Joan Tisch, Matriarch of Loews Corp. Kin, Dies at 90
(Bloomberg) -- Joan Tisch, a billionaire matriarch of the family that co-founded Loews Corp. and co-owns the New York Giants football team, has died. She was 90.
She died Thursday after a brief illness, according to the Giants website. No cause was given.
With a net worth of $4.5 billion, according to the Bloomberg Billionaires Index, Tisch was one of America’s richest women. The 2005 death of her husband, Robert, and the 2003 death of his brother and business partner, Laurence, left her and her sister-in-law, Wilma “Billie” Tisch, overseeing a multibillion-dollar fortune.
Their husbands turned Loews, a theater chain when they bought it in 1959, into a holding company with hotels, energy companies and insurer CNA Financial Corp. Its principal units today include CNA, Diamond Offshore Drilling Inc., Boardwalk Pipeline Partners LP and Loews Hotels & Resorts. Loews spun off Lorillard Inc., maker of Newport cigarettes, in 2008, after owning it for more than 30 years.
Joan Tisch had held a 6 percent stake in the company.
Her husband owned half of the Giants football team from 1991 until his death. That share is now owned by their three children -- Steven Tisch, a film producer and chairman of the team; Jonathan Tisch, who runs Loews with two cousins, James and Andrew Tisch; and Laurie Tisch, who has helped guide New York City cultural institutions including the Center for Arts Education, the Children’s Museum of Manhattan and the Laurie M. Tisch Illumination Fund.
The Tisch family’s large philanthropic footprint in Manhattan includes Tisch Hospital at NYU’s Langone Medical Center, which includes the Joan H. Tisch Center for Women’s Health; Tisch School of the Arts at New York University; and the Tisch Family Zoo in Central Park.
Following her husband’s death from a rare form of brain cancer, Joan Tisch donated $10 million to Duke University Medical Center to create the Preston Robert Tisch Brain Tumor Center.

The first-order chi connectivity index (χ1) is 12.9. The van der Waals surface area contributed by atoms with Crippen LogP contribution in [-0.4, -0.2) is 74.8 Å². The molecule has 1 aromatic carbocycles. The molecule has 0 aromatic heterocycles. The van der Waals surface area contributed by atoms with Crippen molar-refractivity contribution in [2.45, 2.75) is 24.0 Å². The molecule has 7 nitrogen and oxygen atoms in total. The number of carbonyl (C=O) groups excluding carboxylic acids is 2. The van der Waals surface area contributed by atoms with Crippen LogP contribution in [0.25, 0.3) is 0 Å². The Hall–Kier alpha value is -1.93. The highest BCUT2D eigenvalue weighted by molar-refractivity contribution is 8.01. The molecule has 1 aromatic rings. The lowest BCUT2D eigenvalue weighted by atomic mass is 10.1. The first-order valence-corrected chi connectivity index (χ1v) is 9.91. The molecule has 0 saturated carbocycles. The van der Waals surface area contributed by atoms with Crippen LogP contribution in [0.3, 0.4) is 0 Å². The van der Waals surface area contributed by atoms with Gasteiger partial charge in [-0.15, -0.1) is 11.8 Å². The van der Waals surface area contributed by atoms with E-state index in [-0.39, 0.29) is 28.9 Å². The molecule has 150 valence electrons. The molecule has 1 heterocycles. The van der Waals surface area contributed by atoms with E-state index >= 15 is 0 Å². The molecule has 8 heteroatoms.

She was a longtime board member at 92nd Street Y in Manhattan, which presents musical and literary events through its Tisch Center for the Arts.
Another of her longstanding charitable priorities was helping those with AIDS and the HIV virus. She served on the board of New York-based Gay Men’s Health Crisis and, with her husband, gave $3.5 million to provide the group with office space in Manhattan.
“When Joan Tisch walked through the doors of GMHC in 1986, no one could have predicted the impact she would have on our organization, let alone the influence she would exercise as one of the world’s most visible AIDS advocates and philanthropists,” Marjorie Hill, the group’s chief executive officer, wrote in 2011.
On her application, according to Hill, Tisch wrote: “I have known several people afflicted with AIDS, some of whom have died, and I would like to be of service.”
Joan Hyman was born July 14, 1927, the daughter of N. Howard Hyman and his wife, Mae, according to U.S. Census records.
Her father was a Manhattan dentist who helped disabled war veterans attend theater and sporting events. He persuaded Jack Mara, then president of the Giants, to donate 400 seats for each home game to disabled fans and their companions, according to a news release from Loews upon his death in 1981.
Howard Hyman’s second wife, Tess -- Joan Tisch’s stepmother -- carried on the cause. She became known as “Tess of the Meadowlands” for helping fans in wheelchairs attend Giants and Jets football games at their shared National Football League stadium in New Jersey, the New York Times reported.
Tisch received a bachelor’s degree in English in 1948 from the University of Michigan, in Ann Arbor, where she met her husband.
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